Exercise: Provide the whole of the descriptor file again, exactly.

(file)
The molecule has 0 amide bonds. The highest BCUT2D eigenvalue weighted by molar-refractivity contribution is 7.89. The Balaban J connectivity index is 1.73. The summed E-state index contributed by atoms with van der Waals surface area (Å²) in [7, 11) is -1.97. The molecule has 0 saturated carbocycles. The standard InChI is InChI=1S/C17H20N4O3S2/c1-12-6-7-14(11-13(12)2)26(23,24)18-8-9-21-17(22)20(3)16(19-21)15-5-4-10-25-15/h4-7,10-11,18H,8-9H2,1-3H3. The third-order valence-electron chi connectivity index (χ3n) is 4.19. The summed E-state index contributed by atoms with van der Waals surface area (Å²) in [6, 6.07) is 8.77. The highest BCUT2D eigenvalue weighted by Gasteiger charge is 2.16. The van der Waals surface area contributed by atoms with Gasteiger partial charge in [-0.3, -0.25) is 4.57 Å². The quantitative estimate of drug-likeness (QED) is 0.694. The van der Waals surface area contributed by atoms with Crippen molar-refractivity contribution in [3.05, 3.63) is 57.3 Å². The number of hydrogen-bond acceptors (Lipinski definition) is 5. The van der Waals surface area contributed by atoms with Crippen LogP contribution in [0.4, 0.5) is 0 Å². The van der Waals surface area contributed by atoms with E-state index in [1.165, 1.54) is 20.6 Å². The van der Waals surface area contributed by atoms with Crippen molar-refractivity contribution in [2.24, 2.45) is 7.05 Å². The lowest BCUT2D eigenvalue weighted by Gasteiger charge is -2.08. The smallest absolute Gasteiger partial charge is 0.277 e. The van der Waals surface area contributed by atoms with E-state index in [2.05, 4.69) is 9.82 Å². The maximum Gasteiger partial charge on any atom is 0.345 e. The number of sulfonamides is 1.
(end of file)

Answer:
The molecule has 0 amide bonds. The highest BCUT2D eigenvalue weighted by molar-refractivity contribution is 7.89. The Balaban J connectivity index is 1.73. The summed E-state index contributed by atoms with van der Waals surface area (Å²) in [7, 11) is -1.97. The molecule has 0 saturated carbocycles. The standard InChI is InChI=1S/C17H20N4O3S2/c1-12-6-7-14(11-13(12)2)26(23,24)18-8-9-21-17(22)20(3)16(19-21)15-5-4-10-25-15/h4-7,10-11,18H,8-9H2,1-3H3. The third-order valence-electron chi connectivity index (χ3n) is 4.19. The summed E-state index contributed by atoms with van der Waals surface area (Å²) in [6, 6.07) is 8.77. The highest BCUT2D eigenvalue weighted by Gasteiger charge is 2.16. The van der Waals surface area contributed by atoms with Gasteiger partial charge in [-0.3, -0.25) is 4.57 Å². The quantitative estimate of drug-likeness (QED) is 0.694. The van der Waals surface area contributed by atoms with Crippen molar-refractivity contribution in [3.05, 3.63) is 57.3 Å². The number of hydrogen-bond acceptors (Lipinski definition) is 5. The van der Waals surface area contributed by atoms with Crippen LogP contribution in [0.4, 0.5) is 0 Å². The van der Waals surface area contributed by atoms with E-state index in [1.165, 1.54) is 20.6 Å². The van der Waals surface area contributed by atoms with Crippen molar-refractivity contribution in [2.24, 2.45) is 7.05 Å². The lowest BCUT2D eigenvalue weighted by Gasteiger charge is -2.08. The smallest absolute Gasteiger partial charge is 0.277 e. The van der Waals surface area contributed by atoms with E-state index in [2.05, 4.69) is 9.82 Å². The maximum Gasteiger partial charge on any atom is 0.345 e. The number of sulfonamides is 1.